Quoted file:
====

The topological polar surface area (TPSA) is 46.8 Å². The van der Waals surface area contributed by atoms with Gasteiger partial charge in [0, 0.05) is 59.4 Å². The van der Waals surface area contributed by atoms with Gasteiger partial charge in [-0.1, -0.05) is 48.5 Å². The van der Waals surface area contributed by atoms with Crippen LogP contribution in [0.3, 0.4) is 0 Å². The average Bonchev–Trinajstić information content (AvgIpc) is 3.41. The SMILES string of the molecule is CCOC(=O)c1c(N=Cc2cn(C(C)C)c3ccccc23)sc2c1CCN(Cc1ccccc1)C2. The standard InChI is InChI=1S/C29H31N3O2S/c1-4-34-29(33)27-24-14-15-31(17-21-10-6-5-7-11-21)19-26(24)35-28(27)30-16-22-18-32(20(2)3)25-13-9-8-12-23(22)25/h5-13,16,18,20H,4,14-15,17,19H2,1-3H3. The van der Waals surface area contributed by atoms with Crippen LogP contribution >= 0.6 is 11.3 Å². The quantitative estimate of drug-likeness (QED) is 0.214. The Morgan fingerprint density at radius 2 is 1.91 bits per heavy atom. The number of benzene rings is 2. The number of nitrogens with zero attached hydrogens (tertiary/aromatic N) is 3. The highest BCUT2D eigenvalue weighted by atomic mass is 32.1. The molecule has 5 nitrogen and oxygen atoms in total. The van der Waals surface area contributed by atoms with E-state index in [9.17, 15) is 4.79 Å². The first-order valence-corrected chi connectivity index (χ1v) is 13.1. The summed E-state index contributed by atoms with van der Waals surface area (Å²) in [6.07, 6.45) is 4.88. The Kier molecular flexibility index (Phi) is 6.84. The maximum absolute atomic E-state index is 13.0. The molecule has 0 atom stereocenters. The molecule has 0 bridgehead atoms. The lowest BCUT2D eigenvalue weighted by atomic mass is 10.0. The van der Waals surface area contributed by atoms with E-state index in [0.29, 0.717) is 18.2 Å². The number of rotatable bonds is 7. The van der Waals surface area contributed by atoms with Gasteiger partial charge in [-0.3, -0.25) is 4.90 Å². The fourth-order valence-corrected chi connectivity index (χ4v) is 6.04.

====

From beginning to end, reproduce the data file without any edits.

The topological polar surface area (TPSA) is 46.8 Å². The van der Waals surface area contributed by atoms with Gasteiger partial charge in [0, 0.05) is 59.4 Å². The van der Waals surface area contributed by atoms with Gasteiger partial charge in [-0.1, -0.05) is 48.5 Å². The van der Waals surface area contributed by atoms with Crippen LogP contribution in [0.3, 0.4) is 0 Å². The average Bonchev–Trinajstić information content (AvgIpc) is 3.41. The SMILES string of the molecule is CCOC(=O)c1c(N=Cc2cn(C(C)C)c3ccccc23)sc2c1CCN(Cc1ccccc1)C2. The standard InChI is InChI=1S/C29H31N3O2S/c1-4-34-29(33)27-24-14-15-31(17-21-10-6-5-7-11-21)19-26(24)35-28(27)30-16-22-18-32(20(2)3)25-13-9-8-12-23(22)25/h5-13,16,18,20H,4,14-15,17,19H2,1-3H3. The van der Waals surface area contributed by atoms with Crippen LogP contribution >= 0.6 is 11.3 Å². The quantitative estimate of drug-likeness (QED) is 0.214. The Morgan fingerprint density at radius 2 is 1.91 bits per heavy atom. The number of benzene rings is 2. The number of nitrogens with zero attached hydrogens (tertiary/aromatic N) is 3. The highest BCUT2D eigenvalue weighted by atomic mass is 32.1. The molecule has 5 nitrogen and oxygen atoms in total. The van der Waals surface area contributed by atoms with E-state index in [9.17, 15) is 4.79 Å². The first-order valence-corrected chi connectivity index (χ1v) is 13.1. The summed E-state index contributed by atoms with van der Waals surface area (Å²) in [6.07, 6.45) is 4.88. The Kier molecular flexibility index (Phi) is 6.84. The maximum absolute atomic E-state index is 13.0. The molecule has 0 atom stereocenters. The molecule has 0 bridgehead atoms. The lowest BCUT2D eigenvalue weighted by atomic mass is 10.0. The van der Waals surface area contributed by atoms with E-state index in [0.29, 0.717) is 18.2 Å². The number of rotatable bonds is 7. The van der Waals surface area contributed by atoms with Gasteiger partial charge in [-0.3, -0.25) is 4.90 Å². The fourth-order valence-corrected chi connectivity index (χ4v) is 6.04.